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HPRC:Access

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To connect to HPRC clusters, you must use SSH (Secure Shell). SSH is a client-server software that provides for secure (by encryption) logins and other communication between two hosts. SSH is freely available on the Internet for Linux/Unix and PC Windows (in the guise of MobaXterm).

To initiate SSH connection to target cluster's login node, find the hostname and credential (userID/password) info from Table 1 below. For example, connecting to Ada cluster from a terminal enter:

localhost$ ssh NetID@ada.tamu.edu

where the ada.tamu.edu address is a DNS round-robin alias for ada[1-8].tamu.edu. You will be prompted for your password in order to establish authentication. Once you login into one of the login nodes, the shell's prompt will be NetID.ada[1-8].

If, however, you are connecting for the very first time, you will see a message similar to the following, before arriving at the password prompt:

The authenticity of host 'ada (165.91.16.18)' can't be established.
ECDSA key fingerprint is SHA256:SfQPtDJW30sj4kG2c4KGFw7LcEduSOFeXGIlsf4WhEA.
ECDSA key fingerprint is MD5:9c:ea:ba:22:0f:6f:1e:b9:0c:21:d4:b6:70:0f:a0:d5.
Are you sure you want to continue connecting (yes/no)? 

Type yes and you will then be presented with the password prompt.

Warning: Permanently added 'ada' (ECDSA) to the list of known hosts.
NetID@ada.tamu.edu's password:
Table 1: Hostname and credential info of HPRC clusters
Cluster Hostname Number of login nodes Credential (UserID / Password)
Ada ada.tamu.edu 8 (ada1 ~ ada8) NetID / NetID password
Eos eos.tamu.edu 5 (eos1 ~ eos5) Eos_ID / Eos password
Curie curie.tamu.edu 2 (curie1 ~ curie2) NetID / NetID password
Neumann neumann.tamu.edu 4 (neumann1 ~ neumann4) NetID / NetID password
Crick crick.tamu.edu 1 (crick1) NetID / NetID password

Access from Windows

Using MobaXterm (Recommended)

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MobaXterm is an enhanced terminal for Windows with a built-in X11 server, tabbed SSH client, built-in file editor, SFTP functionality, and other useful features. It is available from: http://mobaxterm.mobatek.net/download.html

You will need to choose which license (free Home edition, or professional) and then select the Portable or Installer edition. The Installer edition works best on your personal machine, when you have the privileges to install software. The portable version may be necessary when using a lab workstation, for example. (Be sure to check if MobaXterm is already installed in the Windows Start menu.)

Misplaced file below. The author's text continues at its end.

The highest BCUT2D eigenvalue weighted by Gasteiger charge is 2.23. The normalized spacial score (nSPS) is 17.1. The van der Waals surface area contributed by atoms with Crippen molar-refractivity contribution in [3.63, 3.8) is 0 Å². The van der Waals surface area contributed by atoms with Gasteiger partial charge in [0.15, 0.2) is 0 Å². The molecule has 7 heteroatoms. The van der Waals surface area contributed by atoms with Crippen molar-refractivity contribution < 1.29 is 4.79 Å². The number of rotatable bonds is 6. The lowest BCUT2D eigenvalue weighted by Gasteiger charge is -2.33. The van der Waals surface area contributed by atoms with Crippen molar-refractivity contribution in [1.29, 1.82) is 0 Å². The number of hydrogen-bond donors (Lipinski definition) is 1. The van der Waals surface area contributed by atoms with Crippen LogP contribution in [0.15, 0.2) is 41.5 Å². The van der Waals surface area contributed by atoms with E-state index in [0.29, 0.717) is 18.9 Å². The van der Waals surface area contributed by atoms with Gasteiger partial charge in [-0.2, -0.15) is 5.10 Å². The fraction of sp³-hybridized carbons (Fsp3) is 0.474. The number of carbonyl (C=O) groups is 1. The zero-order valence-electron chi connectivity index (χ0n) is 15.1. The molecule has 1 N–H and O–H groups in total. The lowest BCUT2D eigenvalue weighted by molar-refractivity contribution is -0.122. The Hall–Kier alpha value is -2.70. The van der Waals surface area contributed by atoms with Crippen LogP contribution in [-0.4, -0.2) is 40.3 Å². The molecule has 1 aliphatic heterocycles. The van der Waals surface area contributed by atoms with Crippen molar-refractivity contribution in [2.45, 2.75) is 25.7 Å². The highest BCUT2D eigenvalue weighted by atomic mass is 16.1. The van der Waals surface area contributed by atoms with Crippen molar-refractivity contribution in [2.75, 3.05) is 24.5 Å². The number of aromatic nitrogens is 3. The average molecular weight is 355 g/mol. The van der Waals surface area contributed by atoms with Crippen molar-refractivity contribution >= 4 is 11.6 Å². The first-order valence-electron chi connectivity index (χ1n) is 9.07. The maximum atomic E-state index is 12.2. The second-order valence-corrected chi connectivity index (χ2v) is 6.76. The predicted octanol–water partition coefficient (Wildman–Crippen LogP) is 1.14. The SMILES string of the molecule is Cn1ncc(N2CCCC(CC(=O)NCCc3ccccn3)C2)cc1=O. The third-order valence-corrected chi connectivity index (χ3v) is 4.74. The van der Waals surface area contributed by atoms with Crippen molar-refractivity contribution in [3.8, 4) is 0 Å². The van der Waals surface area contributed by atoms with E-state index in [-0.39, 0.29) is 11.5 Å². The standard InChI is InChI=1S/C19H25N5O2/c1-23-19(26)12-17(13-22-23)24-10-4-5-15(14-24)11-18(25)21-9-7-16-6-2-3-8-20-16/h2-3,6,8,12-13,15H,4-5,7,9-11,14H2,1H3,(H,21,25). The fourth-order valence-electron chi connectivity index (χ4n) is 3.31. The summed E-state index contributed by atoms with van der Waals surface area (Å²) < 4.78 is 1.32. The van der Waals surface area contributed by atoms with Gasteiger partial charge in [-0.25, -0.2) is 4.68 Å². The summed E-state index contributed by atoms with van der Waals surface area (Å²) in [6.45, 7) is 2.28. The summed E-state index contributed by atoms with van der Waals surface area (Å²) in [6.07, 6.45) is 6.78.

Local Terminal

  1. Open MobaXterm and start a local terminal:
  2. Moba Start-local.png
  3. From the local terminal, connect to the cluster using SSH:
  4. Moba from-local.png


SSH Session

  1. Open MobaXterm and open the Session settings:
  2. Session.png
  3. Enter the hostname in the "Remote Host" field, check the box for "Specify username" and enter the proper username for the cluster you are connecting to, ada.tamu.edu in this case:
    Moba ssh.png
  4. Once you click OK you will be prompted to enter your password. Enter the proper password for the cluster you are connecting to.

Using PuTTY

THIS PAGE IS UNDER CONSTRUCTION

PuTTY is a full-featured, SSH v1.x, v2.x compliant client for Windows. You can get PuTTY as well as PSCP (a tool for encrypted remote file transfer) at: http://www.chiark.greenend.org.uk/~sgtatham/putty/download.html

  1. After installing PuTTY, open PuTTY to get a window similar to the following:
  2. PuTTY main window
  3. Enter the host name of the remote machine you want to connect to. In this case, we are attempting to connect to ada.tamu.edu at the TAMU Supercomputing Facility. The settings we are configuring for this connection can be saved as a session profile by PuTTY if we give this session a name and click on the "Save" button on this initial window. We have called this session "ada", but we will not yet save the profile since we still need to modify other parameters before we are ready to establish the connection.